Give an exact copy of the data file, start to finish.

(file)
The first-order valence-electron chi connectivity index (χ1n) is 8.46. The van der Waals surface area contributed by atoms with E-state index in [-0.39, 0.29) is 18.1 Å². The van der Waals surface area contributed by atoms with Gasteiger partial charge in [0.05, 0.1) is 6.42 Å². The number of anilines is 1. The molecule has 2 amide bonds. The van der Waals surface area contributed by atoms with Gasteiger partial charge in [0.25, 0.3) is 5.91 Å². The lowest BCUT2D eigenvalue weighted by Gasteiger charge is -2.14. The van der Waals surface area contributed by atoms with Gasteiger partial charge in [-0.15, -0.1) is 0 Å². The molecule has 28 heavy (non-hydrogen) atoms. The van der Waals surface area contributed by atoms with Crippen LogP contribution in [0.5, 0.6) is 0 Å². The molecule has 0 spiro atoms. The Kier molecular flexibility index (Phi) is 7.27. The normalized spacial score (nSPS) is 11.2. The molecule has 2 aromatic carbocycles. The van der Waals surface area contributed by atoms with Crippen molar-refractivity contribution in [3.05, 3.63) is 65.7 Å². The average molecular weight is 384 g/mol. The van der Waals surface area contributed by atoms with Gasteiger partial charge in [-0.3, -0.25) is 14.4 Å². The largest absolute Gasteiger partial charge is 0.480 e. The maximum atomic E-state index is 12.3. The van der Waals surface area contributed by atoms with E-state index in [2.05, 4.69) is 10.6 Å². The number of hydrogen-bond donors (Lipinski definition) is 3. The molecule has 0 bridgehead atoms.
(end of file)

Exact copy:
The first-order valence-electron chi connectivity index (χ1n) is 8.46. The van der Waals surface area contributed by atoms with E-state index in [-0.39, 0.29) is 18.1 Å². The van der Waals surface area contributed by atoms with Gasteiger partial charge in [0.05, 0.1) is 6.42 Å². The number of anilines is 1. The molecule has 2 amide bonds. The van der Waals surface area contributed by atoms with Gasteiger partial charge in [0.25, 0.3) is 5.91 Å². The lowest BCUT2D eigenvalue weighted by Gasteiger charge is -2.14. The van der Waals surface area contributed by atoms with Gasteiger partial charge in [-0.15, -0.1) is 0 Å². The molecule has 28 heavy (non-hydrogen) atoms. The van der Waals surface area contributed by atoms with Crippen LogP contribution in [0.5, 0.6) is 0 Å². The molecule has 0 spiro atoms. The Kier molecular flexibility index (Phi) is 7.27. The normalized spacial score (nSPS) is 11.2. The molecule has 2 aromatic carbocycles. The van der Waals surface area contributed by atoms with Crippen molar-refractivity contribution in [3.05, 3.63) is 65.7 Å². The average molecular weight is 384 g/mol. The van der Waals surface area contributed by atoms with Gasteiger partial charge in [-0.3, -0.25) is 14.4 Å². The largest absolute Gasteiger partial charge is 0.480 e. The maximum atomic E-state index is 12.3. The van der Waals surface area contributed by atoms with E-state index in [2.05, 4.69) is 10.6 Å². The number of hydrogen-bond donors (Lipinski definition) is 3. The molecule has 0 bridgehead atoms.